Having employees working from a variety of locations and using a multitude of different devices creates a lot of work for tech staff. It’s not impossible, but without a strong security setup, clear guidelines as to what is and isn’t acceptable, and monitoring, there are going to be holes in your system.
That’s why it’s important to implement things like what we’ve mentioned above (MDM, access control, VPNs). But you should also be looking to implement endpoint security, which ensures that everything that connects to your network is being proactively watched, often by AI-based security platforms. AI helps here because it separates out the noise. If your employees are doing something that looks suspicious to the monitoring platform, but isn’t, the AI can learn to ignore that signal. The more time spent monitoring, the more the AI learns what normal usage is for your employees and can filter it out to focus more on the abnormalities (like a sudden surge in login attempts).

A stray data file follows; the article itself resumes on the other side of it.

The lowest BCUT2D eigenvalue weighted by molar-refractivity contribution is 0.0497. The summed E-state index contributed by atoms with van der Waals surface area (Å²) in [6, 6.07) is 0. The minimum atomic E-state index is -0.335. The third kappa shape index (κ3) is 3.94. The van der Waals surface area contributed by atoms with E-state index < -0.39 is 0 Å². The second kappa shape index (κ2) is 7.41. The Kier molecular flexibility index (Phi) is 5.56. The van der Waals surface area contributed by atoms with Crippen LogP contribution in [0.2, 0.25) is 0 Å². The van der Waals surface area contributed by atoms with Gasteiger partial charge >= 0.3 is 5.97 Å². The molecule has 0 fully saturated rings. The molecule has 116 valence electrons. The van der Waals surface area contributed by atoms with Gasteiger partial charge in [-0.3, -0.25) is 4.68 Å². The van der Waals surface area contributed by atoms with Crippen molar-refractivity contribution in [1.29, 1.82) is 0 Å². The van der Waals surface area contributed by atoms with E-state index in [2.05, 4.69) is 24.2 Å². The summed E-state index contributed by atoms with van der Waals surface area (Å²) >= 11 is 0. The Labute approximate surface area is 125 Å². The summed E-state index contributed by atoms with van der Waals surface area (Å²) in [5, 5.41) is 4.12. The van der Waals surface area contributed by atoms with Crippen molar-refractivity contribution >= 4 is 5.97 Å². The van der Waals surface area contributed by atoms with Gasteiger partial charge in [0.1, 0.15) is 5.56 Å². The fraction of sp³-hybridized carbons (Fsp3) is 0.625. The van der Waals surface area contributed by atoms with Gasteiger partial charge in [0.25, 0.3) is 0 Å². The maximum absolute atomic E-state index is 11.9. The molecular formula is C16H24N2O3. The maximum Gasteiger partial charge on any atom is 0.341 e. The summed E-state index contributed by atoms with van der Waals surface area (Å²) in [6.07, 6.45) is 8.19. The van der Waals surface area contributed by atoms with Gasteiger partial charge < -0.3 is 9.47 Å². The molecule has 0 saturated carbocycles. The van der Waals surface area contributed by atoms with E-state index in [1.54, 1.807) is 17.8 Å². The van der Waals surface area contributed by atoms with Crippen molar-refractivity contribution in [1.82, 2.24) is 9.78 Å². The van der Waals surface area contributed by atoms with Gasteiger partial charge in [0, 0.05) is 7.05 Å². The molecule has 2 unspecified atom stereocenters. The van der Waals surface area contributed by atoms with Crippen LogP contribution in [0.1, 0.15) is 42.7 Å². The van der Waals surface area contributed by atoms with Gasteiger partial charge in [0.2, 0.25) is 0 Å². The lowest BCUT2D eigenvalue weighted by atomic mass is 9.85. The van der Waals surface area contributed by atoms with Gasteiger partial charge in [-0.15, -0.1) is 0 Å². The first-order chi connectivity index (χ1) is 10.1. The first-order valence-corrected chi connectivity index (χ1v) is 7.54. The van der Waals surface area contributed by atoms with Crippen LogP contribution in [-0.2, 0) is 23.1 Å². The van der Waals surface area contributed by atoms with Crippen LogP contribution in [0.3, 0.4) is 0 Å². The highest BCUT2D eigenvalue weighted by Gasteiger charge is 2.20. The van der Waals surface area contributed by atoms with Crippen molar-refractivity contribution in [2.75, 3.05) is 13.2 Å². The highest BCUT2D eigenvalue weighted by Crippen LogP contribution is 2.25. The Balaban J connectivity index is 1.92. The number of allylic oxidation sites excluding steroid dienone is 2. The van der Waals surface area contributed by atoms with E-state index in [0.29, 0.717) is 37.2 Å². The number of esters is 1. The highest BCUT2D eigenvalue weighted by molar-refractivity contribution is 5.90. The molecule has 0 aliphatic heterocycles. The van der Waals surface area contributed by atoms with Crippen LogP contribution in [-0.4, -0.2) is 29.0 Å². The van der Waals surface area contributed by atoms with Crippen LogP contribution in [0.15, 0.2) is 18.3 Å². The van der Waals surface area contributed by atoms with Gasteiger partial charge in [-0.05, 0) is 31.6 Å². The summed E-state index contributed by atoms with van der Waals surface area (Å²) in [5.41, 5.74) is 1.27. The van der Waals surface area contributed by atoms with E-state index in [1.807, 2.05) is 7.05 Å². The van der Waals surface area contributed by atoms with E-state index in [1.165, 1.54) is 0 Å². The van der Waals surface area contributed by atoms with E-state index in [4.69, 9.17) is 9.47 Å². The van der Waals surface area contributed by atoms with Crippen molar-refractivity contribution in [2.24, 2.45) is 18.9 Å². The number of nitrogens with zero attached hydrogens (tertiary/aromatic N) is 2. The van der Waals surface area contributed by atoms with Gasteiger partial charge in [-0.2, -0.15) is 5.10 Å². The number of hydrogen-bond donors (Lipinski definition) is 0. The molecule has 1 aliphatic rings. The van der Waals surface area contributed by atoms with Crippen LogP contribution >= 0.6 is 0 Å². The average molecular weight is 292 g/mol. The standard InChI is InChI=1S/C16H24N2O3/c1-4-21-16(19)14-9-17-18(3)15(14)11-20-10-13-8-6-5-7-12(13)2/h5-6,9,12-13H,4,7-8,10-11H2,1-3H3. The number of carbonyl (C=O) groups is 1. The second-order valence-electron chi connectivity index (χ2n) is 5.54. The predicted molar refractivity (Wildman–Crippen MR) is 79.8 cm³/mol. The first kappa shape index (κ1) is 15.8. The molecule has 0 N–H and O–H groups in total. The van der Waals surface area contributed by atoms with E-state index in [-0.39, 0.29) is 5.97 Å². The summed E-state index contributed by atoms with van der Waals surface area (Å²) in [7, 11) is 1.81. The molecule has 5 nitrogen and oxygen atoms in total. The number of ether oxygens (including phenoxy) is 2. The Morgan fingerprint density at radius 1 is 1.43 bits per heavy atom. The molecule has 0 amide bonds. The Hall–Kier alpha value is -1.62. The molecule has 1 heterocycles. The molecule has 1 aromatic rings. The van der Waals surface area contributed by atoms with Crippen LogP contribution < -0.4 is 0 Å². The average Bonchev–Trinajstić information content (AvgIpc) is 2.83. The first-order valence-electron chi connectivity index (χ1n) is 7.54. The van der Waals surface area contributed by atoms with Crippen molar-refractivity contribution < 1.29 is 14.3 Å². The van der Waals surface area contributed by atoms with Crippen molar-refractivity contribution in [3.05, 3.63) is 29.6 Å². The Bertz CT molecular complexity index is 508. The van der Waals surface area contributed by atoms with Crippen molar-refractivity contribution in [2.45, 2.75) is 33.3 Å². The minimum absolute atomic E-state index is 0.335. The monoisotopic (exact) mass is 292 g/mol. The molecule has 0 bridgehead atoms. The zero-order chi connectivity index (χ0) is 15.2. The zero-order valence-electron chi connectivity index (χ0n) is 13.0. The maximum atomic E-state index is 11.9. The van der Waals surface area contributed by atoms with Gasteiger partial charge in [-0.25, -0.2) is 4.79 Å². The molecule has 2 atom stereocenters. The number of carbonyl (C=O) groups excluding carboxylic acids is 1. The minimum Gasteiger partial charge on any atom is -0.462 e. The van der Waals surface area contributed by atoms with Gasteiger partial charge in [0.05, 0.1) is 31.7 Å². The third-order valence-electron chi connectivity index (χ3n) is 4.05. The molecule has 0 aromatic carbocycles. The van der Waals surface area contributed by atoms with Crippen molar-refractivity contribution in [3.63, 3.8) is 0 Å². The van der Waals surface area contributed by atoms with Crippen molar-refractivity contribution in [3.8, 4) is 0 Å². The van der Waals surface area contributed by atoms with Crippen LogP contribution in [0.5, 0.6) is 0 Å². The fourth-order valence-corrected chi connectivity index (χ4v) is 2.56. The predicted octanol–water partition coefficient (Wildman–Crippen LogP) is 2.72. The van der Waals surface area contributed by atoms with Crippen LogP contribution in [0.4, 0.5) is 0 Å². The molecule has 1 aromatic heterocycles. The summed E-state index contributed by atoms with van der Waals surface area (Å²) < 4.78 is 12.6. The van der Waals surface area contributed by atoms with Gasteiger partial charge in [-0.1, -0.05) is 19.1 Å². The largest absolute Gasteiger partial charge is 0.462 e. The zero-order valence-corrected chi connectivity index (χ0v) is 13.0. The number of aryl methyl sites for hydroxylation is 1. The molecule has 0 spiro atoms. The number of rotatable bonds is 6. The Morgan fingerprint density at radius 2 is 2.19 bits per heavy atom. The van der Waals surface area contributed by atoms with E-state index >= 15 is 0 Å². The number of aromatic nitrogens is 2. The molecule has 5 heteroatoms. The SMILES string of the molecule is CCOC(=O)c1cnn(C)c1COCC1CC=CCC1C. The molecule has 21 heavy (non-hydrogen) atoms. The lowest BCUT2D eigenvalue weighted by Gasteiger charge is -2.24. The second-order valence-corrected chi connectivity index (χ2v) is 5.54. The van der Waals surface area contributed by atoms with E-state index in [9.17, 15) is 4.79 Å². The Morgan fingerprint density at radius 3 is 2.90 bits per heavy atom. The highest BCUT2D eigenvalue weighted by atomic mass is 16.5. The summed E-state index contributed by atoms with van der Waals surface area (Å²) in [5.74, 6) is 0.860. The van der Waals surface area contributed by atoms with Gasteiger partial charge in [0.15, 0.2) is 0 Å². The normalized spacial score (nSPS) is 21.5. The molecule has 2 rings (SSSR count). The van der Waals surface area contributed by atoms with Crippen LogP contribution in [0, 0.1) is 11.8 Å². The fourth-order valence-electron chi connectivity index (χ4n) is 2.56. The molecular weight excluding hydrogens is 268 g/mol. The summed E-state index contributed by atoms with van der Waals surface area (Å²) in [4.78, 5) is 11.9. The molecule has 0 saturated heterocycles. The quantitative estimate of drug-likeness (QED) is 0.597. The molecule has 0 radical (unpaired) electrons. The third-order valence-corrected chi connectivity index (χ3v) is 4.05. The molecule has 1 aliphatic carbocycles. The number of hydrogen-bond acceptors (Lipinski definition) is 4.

It’s time to secure your hybrid workforce
Are you moving towards a more modern way of working and looking to increase security? If that’s the direction your business is heading, let’s talk. We can help you create the ideal security setup for your hybrid approach to work that ensures you’re paying attention to what’s going on. And, we can help your staff (both remote and in-office) understand what threats look like and teach them how they can help create a culture of safety.
Contact us today to learn more.